Many people in the tech industry want to change that with telehealth services, which allow you to complete an entire doctor’s visit from your computer or mobile device.
Imagine having a sore throat that just won’t go away, and you’ve got a vacation coming up. Medication won’t help most sore throats, but if your doctor could examine your throat during a quick video chat, you would know for sure. You’d have what you need in minutes, whether it’s a prescription or simply some peace of mind.
The concept has been around since the 1990s, but now the movement is gaining steam. About 52 percent of hospitals used telehealth technology as of 2013, and 74 percent of consumers say they would use telehealth if offered, according to the American Hospital Association.
The rise in telehealth is partly due to its potential to increase access to care for patients in rural areas and for the disabled or elderly, but it also modernizes health care.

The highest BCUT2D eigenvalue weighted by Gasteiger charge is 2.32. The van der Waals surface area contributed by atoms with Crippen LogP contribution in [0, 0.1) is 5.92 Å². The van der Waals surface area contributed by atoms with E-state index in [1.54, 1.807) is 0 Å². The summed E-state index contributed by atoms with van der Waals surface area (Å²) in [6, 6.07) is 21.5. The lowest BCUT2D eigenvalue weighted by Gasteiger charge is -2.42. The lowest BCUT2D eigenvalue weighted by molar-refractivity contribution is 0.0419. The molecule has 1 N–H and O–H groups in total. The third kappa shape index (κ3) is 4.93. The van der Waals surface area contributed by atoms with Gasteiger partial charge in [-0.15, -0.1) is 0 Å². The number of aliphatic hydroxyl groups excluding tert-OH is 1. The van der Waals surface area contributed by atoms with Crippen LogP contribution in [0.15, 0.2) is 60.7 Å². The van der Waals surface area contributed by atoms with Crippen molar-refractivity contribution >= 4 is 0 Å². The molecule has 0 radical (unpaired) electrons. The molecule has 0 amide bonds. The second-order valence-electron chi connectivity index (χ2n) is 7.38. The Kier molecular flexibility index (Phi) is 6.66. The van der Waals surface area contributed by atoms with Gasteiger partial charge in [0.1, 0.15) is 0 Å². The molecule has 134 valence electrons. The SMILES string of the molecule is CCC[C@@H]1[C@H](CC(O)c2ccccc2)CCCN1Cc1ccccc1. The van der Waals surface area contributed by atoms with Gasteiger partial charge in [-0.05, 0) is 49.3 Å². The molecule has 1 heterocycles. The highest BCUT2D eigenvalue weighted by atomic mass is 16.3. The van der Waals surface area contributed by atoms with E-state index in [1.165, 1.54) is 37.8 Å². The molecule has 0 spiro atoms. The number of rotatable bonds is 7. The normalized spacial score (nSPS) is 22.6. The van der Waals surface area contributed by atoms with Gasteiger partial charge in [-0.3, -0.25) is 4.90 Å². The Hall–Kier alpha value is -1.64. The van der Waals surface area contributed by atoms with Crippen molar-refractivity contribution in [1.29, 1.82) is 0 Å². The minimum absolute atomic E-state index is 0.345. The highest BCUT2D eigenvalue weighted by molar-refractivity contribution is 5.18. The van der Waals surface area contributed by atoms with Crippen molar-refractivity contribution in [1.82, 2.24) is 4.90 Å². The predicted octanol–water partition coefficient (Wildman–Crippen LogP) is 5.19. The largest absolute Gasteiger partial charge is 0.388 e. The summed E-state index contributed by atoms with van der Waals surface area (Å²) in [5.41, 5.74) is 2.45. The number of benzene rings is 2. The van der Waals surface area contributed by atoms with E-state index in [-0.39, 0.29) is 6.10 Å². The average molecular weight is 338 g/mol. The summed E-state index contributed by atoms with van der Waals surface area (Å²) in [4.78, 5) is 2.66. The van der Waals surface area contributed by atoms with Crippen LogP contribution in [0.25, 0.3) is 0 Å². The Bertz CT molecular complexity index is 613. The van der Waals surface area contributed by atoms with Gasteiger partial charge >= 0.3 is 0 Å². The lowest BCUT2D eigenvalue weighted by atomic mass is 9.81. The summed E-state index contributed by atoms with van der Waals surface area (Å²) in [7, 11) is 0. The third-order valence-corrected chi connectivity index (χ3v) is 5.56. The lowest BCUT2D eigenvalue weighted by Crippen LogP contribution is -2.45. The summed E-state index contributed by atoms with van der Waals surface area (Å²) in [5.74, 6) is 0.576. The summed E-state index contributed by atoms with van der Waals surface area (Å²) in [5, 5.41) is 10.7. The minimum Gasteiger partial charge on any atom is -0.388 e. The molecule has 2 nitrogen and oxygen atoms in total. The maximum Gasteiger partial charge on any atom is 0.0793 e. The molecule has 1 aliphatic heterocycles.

“People do everything online or on their cellphones— banking, learning, buying. This is the way health care has to go, too,” says Dr. Kevin Biese, vice chair of emergency medicine at the University of North Carolina’s medical school. Biese uses TouchCare, a mobile app, to follow up with and advise patients he sees in the emergency room.
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While some telehealth services are best for certain populations, almost anyone can find benefit. The next time you think you need to squeeze in a doctor’s appointment, you may be able to save yourself the hassle with an online visit. The trick is knowing when and how to use telehealth to get the care you need quickly and at a low cost. Here’s what you need to know about telehealth and how it could work for you.
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